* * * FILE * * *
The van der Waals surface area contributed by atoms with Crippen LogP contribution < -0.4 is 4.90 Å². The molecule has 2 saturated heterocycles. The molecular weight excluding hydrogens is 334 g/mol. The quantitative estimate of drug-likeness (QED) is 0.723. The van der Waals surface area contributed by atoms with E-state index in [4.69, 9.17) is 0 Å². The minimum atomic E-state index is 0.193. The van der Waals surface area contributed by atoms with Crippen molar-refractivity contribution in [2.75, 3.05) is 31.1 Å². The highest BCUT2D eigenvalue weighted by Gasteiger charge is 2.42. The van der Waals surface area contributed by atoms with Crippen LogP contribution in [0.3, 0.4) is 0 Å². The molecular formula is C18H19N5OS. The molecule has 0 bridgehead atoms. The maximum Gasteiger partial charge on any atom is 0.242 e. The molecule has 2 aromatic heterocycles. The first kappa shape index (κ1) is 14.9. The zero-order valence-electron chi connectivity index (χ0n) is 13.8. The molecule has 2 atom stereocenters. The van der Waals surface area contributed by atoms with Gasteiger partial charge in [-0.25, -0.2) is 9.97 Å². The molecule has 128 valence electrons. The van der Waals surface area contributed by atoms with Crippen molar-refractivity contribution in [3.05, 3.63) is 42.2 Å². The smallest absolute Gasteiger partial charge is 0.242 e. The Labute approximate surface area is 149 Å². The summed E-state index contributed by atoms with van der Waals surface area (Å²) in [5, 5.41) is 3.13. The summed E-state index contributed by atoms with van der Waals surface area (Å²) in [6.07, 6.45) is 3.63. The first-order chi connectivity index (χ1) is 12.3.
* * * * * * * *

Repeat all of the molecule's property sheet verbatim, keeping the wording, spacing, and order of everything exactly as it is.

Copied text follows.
The van der Waals surface area contributed by atoms with Crippen LogP contribution < -0.4 is 4.90 Å². The molecule has 2 saturated heterocycles. The molecular weight excluding hydrogens is 334 g/mol. The quantitative estimate of drug-likeness (QED) is 0.723. The van der Waals surface area contributed by atoms with E-state index in [4.69, 9.17) is 0 Å². The minimum atomic E-state index is 0.193. The van der Waals surface area contributed by atoms with Crippen molar-refractivity contribution in [2.75, 3.05) is 31.1 Å². The highest BCUT2D eigenvalue weighted by Gasteiger charge is 2.42. The van der Waals surface area contributed by atoms with Crippen LogP contribution in [0.3, 0.4) is 0 Å². The molecular formula is C18H19N5OS. The molecule has 0 bridgehead atoms. The maximum Gasteiger partial charge on any atom is 0.242 e. The molecule has 2 aromatic heterocycles. The first kappa shape index (κ1) is 14.9. The zero-order valence-electron chi connectivity index (χ0n) is 13.8. The molecule has 2 atom stereocenters. The van der Waals surface area contributed by atoms with Gasteiger partial charge in [-0.25, -0.2) is 9.97 Å². The molecule has 128 valence electrons. The van der Waals surface area contributed by atoms with Crippen molar-refractivity contribution in [3.05, 3.63) is 42.2 Å². The smallest absolute Gasteiger partial charge is 0.242 e. The Labute approximate surface area is 149 Å². The summed E-state index contributed by atoms with van der Waals surface area (Å²) in [5, 5.41) is 3.13. The summed E-state index contributed by atoms with van der Waals surface area (Å²) in [6.07, 6.45) is 3.63. The first-order chi connectivity index (χ1) is 12.3.